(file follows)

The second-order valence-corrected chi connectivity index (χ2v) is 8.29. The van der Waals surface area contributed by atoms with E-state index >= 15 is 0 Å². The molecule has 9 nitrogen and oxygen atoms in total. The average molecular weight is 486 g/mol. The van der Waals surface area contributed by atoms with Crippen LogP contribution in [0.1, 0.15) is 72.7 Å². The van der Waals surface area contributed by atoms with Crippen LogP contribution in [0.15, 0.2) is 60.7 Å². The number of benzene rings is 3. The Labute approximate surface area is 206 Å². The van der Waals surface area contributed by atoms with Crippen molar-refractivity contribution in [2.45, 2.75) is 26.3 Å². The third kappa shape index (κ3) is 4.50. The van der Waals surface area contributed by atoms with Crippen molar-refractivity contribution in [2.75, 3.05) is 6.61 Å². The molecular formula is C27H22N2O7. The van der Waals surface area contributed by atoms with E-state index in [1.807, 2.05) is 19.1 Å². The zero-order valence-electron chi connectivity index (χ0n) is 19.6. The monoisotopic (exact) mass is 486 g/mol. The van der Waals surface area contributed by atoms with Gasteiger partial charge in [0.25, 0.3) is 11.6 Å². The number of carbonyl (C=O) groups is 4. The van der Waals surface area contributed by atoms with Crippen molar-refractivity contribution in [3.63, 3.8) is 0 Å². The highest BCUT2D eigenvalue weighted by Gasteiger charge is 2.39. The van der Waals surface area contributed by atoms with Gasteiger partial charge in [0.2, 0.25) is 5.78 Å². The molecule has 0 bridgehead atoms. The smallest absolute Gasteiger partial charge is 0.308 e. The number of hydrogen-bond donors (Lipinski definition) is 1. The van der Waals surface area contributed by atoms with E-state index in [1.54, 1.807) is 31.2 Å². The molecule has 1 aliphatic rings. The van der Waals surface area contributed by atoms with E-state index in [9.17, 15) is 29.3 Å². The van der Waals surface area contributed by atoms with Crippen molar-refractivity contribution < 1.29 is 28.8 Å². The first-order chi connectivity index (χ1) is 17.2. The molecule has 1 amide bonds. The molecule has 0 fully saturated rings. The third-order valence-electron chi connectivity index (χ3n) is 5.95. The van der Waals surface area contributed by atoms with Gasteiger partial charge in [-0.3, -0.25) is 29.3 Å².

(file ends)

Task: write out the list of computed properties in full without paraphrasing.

The second-order valence-corrected chi connectivity index (χ2v) is 8.29. The van der Waals surface area contributed by atoms with E-state index >= 15 is 0 Å². The molecule has 9 nitrogen and oxygen atoms in total. The average molecular weight is 486 g/mol. The van der Waals surface area contributed by atoms with Crippen LogP contribution in [0.1, 0.15) is 72.7 Å². The van der Waals surface area contributed by atoms with Crippen LogP contribution in [0.15, 0.2) is 60.7 Å². The number of benzene rings is 3. The Labute approximate surface area is 206 Å². The van der Waals surface area contributed by atoms with Crippen molar-refractivity contribution in [2.45, 2.75) is 26.3 Å². The third kappa shape index (κ3) is 4.50. The van der Waals surface area contributed by atoms with Crippen molar-refractivity contribution in [2.75, 3.05) is 6.61 Å². The molecular formula is C27H22N2O7. The van der Waals surface area contributed by atoms with E-state index in [1.807, 2.05) is 19.1 Å². The zero-order valence-electron chi connectivity index (χ0n) is 19.6. The monoisotopic (exact) mass is 486 g/mol. The van der Waals surface area contributed by atoms with Gasteiger partial charge in [0.25, 0.3) is 11.6 Å². The number of carbonyl (C=O) groups is 4. The van der Waals surface area contributed by atoms with Crippen molar-refractivity contribution in [3.63, 3.8) is 0 Å². The highest BCUT2D eigenvalue weighted by Gasteiger charge is 2.39. The van der Waals surface area contributed by atoms with Gasteiger partial charge in [0.2, 0.25) is 5.78 Å². The molecule has 0 bridgehead atoms. The smallest absolute Gasteiger partial charge is 0.308 e. The number of hydrogen-bond donors (Lipinski definition) is 1. The van der Waals surface area contributed by atoms with E-state index in [1.54, 1.807) is 31.2 Å². The molecule has 1 aliphatic rings. The van der Waals surface area contributed by atoms with E-state index in [9.17, 15) is 29.3 Å². The van der Waals surface area contributed by atoms with Crippen molar-refractivity contribution < 1.29 is 28.8 Å². The first-order chi connectivity index (χ1) is 17.2. The molecule has 1 amide bonds. The molecule has 0 fully saturated rings. The third-order valence-electron chi connectivity index (χ3n) is 5.95. The van der Waals surface area contributed by atoms with Gasteiger partial charge in [-0.3, -0.25) is 29.3 Å².